And there’s my brother Apollo. Not such the goody two shoes he’s usually made out to be. Trying to trick that poor girl, Isse. Though how she fell for him dressed up as a shepherd, I’ll never know! Zeus: And there’s my brother, Poseidon! The old scoundrel! Always chasing the women! Arachne: Unlike someone else we could mention! Zeus: I hope you’re not suggesting I was ever anything but the model husband? Arachne: Of course not, sir! Spider: Oh dear! Here we go! Zeus (roaring): So what is the meaning of this? Me as a bull? Me as a swan? Me as some gold coins? And why am I pictured with all these women? Arachne: Why? Well, I thought that would be obvious to one as clever as you! Surely you can see from their eyes that they all adore you? Zeus: Well, yes … Arachne: And that they all obviously think the world of you? Zeus: Yes … Arachne: And that they all clearly worship the very ground you stand on? Zeus: Understandably so. I am the greatest of the gods, as everyone knows. Arachne: And they .. Athene: Enough! Enough! Can’t you see what she’s doing? Or are you just too conceited to realise she’s flattering you? Zeus: You would do well to listen to this young lady, I mean spider, oh daughter of mine! She can tell the effect I have on women! She’s not flattering me! She’s telling it as it is! Arachne’s mum: Thank goodness for men and their egos! I guess that’s let my Arachne off the hook. Or the barbeque – whatever! Arachne: Phew! I sure thought I was toast, then! Spiderboy: You certainly got off light! ‘The Loves of the Gods’ indeed! To think the greatest of them all could be duped by a simple spider! Spider: Just goes to show what a superior race we are! Athene: I can’t believe my dad could be that stupid! Being flattered by a tapestry showing the gods, him included, at their worst! Arachne’s mum: Just goes to show - you, gods, have your faults, too! Maybe next time a mere mortal, like my daughter, ‘winds you up’ you’ll be a little less hasty in your actions. Zeus: She’s got a point. Time to curb that temper of yours, my dear! Remind me to book you in for some anger management classes! In the meantime, carry on spinning, you spiders of the world. But don’t go getting too full of yourselves!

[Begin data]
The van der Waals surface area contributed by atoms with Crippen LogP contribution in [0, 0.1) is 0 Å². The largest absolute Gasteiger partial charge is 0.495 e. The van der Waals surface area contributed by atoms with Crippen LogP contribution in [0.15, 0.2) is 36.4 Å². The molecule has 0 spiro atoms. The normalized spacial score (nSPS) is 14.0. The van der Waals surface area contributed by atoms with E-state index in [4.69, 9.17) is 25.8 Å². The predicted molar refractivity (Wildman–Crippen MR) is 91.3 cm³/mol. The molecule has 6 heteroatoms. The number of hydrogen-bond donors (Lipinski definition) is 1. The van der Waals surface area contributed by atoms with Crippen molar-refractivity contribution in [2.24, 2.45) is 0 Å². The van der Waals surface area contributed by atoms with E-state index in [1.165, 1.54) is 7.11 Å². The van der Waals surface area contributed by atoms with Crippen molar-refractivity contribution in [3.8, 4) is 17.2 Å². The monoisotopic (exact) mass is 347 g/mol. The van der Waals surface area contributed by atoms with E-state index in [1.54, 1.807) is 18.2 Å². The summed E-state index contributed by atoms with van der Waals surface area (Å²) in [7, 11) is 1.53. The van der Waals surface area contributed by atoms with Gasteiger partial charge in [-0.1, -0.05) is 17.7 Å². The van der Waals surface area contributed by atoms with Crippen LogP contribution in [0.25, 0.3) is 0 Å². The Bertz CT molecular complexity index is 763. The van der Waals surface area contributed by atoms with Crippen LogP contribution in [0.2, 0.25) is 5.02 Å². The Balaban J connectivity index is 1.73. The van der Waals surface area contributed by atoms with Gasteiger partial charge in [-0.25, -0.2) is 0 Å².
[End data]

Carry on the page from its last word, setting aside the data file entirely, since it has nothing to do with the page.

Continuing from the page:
Sue Russell Copyright 2007©

21 Quiz 1. 2. 3. 4. 5. 6. 7. 8.